23 days ago

Five Elements of Responsibility by Design

I have been developing an approach to #TechnologyEthics, which I call #ResponsibilityByDesign. It is based on the five elements of #VPECT. Let me start with a high-level summary before diving into some of the detail.


Values

  • Why does ethics matter?
  • What outcomes for whom?

Policies

  • Principles and practices of technology ethics
  • Formal codes of practice, etc. Regulation.

Event-Driven (Activity Viewpoint)

  • Effective and appropriate action at different points: planning; risk assessment; design; verification, validation and test; deployment; operation; incident management; retirement. (Also known as the Process Viewpoint). 

Content (Knowledge Viewpoint)

  • What matters from an ethical point of view? What issues do we need to pay attention to?
  • Where is the body of knowledge and evidence that we can reference?

Trust (Responsibility Viewpoint)

  • Transparency and governance
  • Responsibility, Authority, Expertise, Work (RAEW)

Concerning technology ethics, there is a lot of recent published material on each of these elements separately, but I have not yet found much work that puts them together in a satisfactory way. Many working groups concentrate on a single element – for example, principles or transparency. And even when experts link multiple elements, the logical connections aren’t always spelled out.

At the time of writing this post (May 2019), I haven’t yet fully worked out how to join these elements either, and I shall welcome constructive feedback from readers and pointers to good work elsewhere. I am also keen to find opportunities to trial these ideas on real projects.

Related Posts

Responsibility by Design (June 2018) What is Responsibility by Design (October 2018) Why Responsibility by Design Now? (October 2018)

Read more »

2 years, 3 months ago

Found In Design unBook

Please take a look at my new unBook the sequel to Lost In Translation:What’s This Blog About? The Problem with Processes: The Reprise Ten Minutes More On VPEC-T Navigating VPEC-T The Four Focus AreasThe Change Design ToolboxPlease f…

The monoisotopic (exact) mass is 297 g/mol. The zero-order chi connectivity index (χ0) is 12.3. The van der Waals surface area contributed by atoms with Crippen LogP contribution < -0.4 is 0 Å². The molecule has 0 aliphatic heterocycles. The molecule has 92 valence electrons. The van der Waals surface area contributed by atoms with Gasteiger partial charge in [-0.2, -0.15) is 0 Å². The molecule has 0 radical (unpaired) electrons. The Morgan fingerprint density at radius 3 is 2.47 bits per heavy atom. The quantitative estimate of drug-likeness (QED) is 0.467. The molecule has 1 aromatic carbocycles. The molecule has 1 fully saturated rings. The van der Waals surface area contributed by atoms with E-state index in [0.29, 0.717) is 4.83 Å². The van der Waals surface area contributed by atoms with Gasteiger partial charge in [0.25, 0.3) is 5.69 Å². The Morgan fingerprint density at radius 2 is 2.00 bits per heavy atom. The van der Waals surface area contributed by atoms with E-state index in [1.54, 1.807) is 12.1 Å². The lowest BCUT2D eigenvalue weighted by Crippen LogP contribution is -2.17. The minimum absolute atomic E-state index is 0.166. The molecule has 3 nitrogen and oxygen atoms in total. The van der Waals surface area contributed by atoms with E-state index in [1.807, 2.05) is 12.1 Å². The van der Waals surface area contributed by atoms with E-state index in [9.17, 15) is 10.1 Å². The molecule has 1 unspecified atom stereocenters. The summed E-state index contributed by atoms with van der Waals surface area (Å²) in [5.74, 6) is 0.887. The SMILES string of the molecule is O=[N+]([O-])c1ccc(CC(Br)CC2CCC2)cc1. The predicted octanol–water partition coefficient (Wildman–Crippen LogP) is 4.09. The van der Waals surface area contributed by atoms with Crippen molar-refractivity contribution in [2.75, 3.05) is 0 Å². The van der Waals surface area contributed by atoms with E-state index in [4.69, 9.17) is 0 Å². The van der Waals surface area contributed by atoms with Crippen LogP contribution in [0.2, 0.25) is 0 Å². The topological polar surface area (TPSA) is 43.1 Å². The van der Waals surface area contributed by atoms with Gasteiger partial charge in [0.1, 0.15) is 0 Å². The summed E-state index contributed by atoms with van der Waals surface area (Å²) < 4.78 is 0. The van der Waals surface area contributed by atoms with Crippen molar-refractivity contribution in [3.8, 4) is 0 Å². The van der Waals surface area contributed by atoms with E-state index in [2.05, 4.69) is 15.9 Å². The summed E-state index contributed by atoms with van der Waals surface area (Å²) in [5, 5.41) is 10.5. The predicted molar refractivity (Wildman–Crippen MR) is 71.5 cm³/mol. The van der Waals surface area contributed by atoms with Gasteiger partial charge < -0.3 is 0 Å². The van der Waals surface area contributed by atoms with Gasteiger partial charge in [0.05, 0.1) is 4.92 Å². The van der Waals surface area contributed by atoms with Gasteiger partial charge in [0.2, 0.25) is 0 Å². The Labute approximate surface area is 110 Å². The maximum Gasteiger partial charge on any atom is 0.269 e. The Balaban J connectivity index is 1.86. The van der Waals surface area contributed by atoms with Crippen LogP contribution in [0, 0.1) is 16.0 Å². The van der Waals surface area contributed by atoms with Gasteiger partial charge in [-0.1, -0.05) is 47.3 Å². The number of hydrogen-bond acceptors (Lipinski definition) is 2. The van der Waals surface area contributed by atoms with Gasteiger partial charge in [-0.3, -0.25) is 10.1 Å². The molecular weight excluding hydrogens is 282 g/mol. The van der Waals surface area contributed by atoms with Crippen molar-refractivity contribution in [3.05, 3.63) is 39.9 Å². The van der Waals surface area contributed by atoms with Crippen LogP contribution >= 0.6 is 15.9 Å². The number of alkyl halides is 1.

2 years, 3 months ago

The Problem with Processes: The Reprise – FiD post

This is a slightly rewritten version of the first public airing of the VPEC-T concept. That was over 10 years ago – it now it has a life of its own, it is, however, the foundation on which Lost In Translationwas written, and apparent in Found In Design. Please take a look and send me your comments. Thanks Nigel.


2 years, 3 months ago

The Problem with Processes: The Reprise – FiD post

This is a slightly rewritten version of the first public airing of the VPEC-T concept. That was over 10 years ago – it now it has a life of its own, it is, however, the foundation on which Lost In Translationwas written, and apparent in Found In Design. Please take a look and send me your comments. Thanks Nigel.


2 years, 4 months ago

First Trial of the VPEC-T Navigation Map

This week’s update: We ran the 2nd two-hour session last week and have the 3rd and last iteration scheduled for the coming week. Continuing to get positive feedback on the map. It does seem to help provoke richer discussion and stimulate thoughts.  The client is feeling increasingly confident that we’ve captured the main aspects of the change programme ahead of them, and specifically, that we will find & explore all:

  • Material risks
  • The Major Transition States – with objective/outcomes at each
  • Core principles for the transition
  • Programme work streams
  • Critical cross-project dependencies
  • Crucial trust relationships
  • End-state clarity.


    Next week will move the focus towards the JOIN and SLICE cycles. I expect greater involvement with the PMO and the Business Analysts working on the detailed/costed Business Case, over the next two weeks, will move the focus to ARRANGE by the end of March. To quote Dan Ward: we will have then completed “Start before we start” (recommend watch his Simplicity Cycle videos).

    Keeping things simple, pragmatic & easy-to-understand has been key. The antithesis of a Big-Five approach, or a traditional bloated “methodology/framework” #EntArch style: Fast, simple, relevant, and at a fraction of the cost!

    ***


    On Thursday last, I ran a VPEC-T workshop using the new VPEC-T Navigation Map. The workshop lasted 4 hours, and the client now wants another two 4 hour sessions. The new map received positive feedback. According to one participant:

    “The map really helped us explore each area and triggered useful thoughts”.


    This is in the 2nd iteration of FIND, JOIN, SLICE. We will complete 3 iterations of all Four Focus Areas  (including ARRANGE) within the next 2-3 weeks. This session was part of the design of a circa $4M change programme over next 18 months. We will be using many of the FiD toolset including (but not limited to):
    ***
    The map: